Archive for September 10th, 2009

Institute for Pulic Knowledge fall program

September 10, 2009
Rethinking Secularism: the Power of Religion in the Public Sphere

22 October 2009, 5:00 – 9:00p
Cooper Union’s Great Hall, 7 East 7th Street at Bowery
Co-sponsors: Social Science Research Council & Stony Brook University
Open to: The public with photo ID and RSVP.

Judith Butler, Jurgen Habermas, Cornel West, and Charles Taylor will meet to discuss secularism. Each speaker is an intellectual leader within their respective fields and well beyond. We anticipate a great deal of interest; please RSVP early to ensure your seat.

More information on each speaker is available by clicking through to the full event announcement (click the event’s title).

Michael Hardt speaking September 17th at Abrons Arts Center

September 10, 2009
“The Metropolis and Common Life”
Michael HARDT and Neil SMITH in dialogue on the themes of “Commonwealth,” Hardt and Negri’s newest book.
THURSDAY, September 17th
7PM (doors at 6PM)
Henry Street Settlement
466 Grand Street (at Pitt Street)
New York, NY 10002
Free and open to all
Signing Afterwards
“Commonwealth” will be available for purchase (before its official publication date)
Sponsored by THIS IS FOREVER event and discussion series and BLUESTOCKINGS BOOKSTORE
For more information, see:
or (f) 212 777 6026 and (e) malav[at]bluestockings[dot]com

On Thursday, September 17th (7PM), at Abrons Art Center in the Lower East Side, Michael Hardt will be speaking on the publication of “Commonwealth,” his latest book co-authored with Antonio Negri.  When Empire appeared in 2000, it defined the political and economic challenges of the era of globalization and, thrillingly, found in them possibilities for new and more democratic forms of social organization. Now, with Commonwealth, Michael Hardt and Antonio Negri conclude the trilogy begun with Empire and continued in Multitude, proposing an ethics of freedom for living in our common world and articulating a possible constitution for our common wealth.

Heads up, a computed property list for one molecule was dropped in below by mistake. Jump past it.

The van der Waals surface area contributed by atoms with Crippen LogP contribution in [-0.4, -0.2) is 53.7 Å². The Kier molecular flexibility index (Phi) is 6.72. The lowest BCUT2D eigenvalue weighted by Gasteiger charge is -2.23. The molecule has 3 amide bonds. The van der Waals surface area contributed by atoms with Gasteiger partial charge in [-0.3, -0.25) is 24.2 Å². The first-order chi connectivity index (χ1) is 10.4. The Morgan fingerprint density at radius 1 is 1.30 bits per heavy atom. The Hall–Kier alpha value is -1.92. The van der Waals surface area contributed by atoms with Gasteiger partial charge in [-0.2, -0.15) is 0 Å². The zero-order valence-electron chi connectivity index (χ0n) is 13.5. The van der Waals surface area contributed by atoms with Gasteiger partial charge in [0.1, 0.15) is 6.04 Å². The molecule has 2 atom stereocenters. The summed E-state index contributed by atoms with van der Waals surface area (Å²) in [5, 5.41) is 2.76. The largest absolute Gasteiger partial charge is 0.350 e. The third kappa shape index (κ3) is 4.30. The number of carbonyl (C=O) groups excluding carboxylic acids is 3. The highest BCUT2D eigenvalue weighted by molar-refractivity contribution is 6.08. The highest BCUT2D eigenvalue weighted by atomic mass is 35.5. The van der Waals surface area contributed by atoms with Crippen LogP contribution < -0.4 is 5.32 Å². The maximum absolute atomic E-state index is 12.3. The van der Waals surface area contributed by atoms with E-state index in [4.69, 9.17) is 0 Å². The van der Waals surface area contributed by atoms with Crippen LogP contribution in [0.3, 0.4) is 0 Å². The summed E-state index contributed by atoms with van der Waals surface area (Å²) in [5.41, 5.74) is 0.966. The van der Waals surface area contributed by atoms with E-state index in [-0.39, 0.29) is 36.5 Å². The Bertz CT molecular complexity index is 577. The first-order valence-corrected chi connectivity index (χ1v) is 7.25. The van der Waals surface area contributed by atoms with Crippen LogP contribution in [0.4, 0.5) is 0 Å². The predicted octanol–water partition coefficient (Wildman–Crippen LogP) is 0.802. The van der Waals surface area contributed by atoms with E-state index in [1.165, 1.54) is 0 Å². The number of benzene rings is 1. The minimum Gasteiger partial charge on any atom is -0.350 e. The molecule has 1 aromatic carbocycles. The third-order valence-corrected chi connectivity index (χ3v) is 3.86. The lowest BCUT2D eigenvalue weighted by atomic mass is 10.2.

Drawing on scenarios from around the globe and elucidating the themes that unite them, Hardt and Negri focus on the logic of institutions and the models of governance adequate to our understanding of a global commonwealth. They argue for the idea of the “common” to replace the opposition of private and public and the politics predicated on that opposition. Ultimately, they articulate the theoretical bases for what they call “governing the revolution.”
Though this book functions as an extension and a completion of a sustained line of Hardt and Negri’s thought, it also stands alone and is entirely accessible to readers who are not familiar with the previous works. It is certain to appeal to, challenge, and enrich the thinking of anyone interested in questions of politics and globalization.
Michael Hardt will be in dialogue with Neil Smith, renowned critical geographer, about the social relations of the metropolis as they function as the site for the production of common life, the site of hierarchy and exploitation, and the site of antagonism and revolt.